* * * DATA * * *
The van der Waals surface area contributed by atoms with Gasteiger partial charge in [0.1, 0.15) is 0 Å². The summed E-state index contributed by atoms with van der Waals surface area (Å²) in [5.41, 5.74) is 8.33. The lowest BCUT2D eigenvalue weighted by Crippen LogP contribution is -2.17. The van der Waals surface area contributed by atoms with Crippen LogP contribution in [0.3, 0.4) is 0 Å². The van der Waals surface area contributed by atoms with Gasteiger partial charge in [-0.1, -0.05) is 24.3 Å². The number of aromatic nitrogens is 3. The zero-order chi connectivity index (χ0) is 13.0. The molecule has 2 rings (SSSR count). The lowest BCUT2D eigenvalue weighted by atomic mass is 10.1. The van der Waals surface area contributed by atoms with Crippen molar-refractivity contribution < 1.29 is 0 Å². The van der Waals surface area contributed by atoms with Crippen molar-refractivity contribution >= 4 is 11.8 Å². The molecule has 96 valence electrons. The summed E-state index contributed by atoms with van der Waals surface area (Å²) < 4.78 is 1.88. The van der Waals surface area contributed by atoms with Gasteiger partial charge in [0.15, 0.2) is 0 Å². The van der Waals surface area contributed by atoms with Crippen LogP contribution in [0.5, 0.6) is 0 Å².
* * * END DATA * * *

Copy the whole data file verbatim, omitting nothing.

The van der Waals surface area contributed by atoms with Gasteiger partial charge in [0.1, 0.15) is 0 Å². The summed E-state index contributed by atoms with van der Waals surface area (Å²) in [5.41, 5.74) is 8.33. The lowest BCUT2D eigenvalue weighted by Crippen LogP contribution is -2.17. The van der Waals surface area contributed by atoms with Crippen LogP contribution in [0.3, 0.4) is 0 Å². The van der Waals surface area contributed by atoms with Gasteiger partial charge in [-0.1, -0.05) is 24.3 Å². The number of aromatic nitrogens is 3. The zero-order chi connectivity index (χ0) is 13.0. The molecule has 2 rings (SSSR count). The lowest BCUT2D eigenvalue weighted by atomic mass is 10.1. The van der Waals surface area contributed by atoms with Crippen molar-refractivity contribution < 1.29 is 0 Å². The van der Waals surface area contributed by atoms with Crippen molar-refractivity contribution >= 4 is 11.8 Å². The molecule has 96 valence electrons. The summed E-state index contributed by atoms with van der Waals surface area (Å²) < 4.78 is 1.88. The van der Waals surface area contributed by atoms with Gasteiger partial charge in [0.15, 0.2) is 0 Å². The van der Waals surface area contributed by atoms with Crippen LogP contribution in [0.5, 0.6) is 0 Å².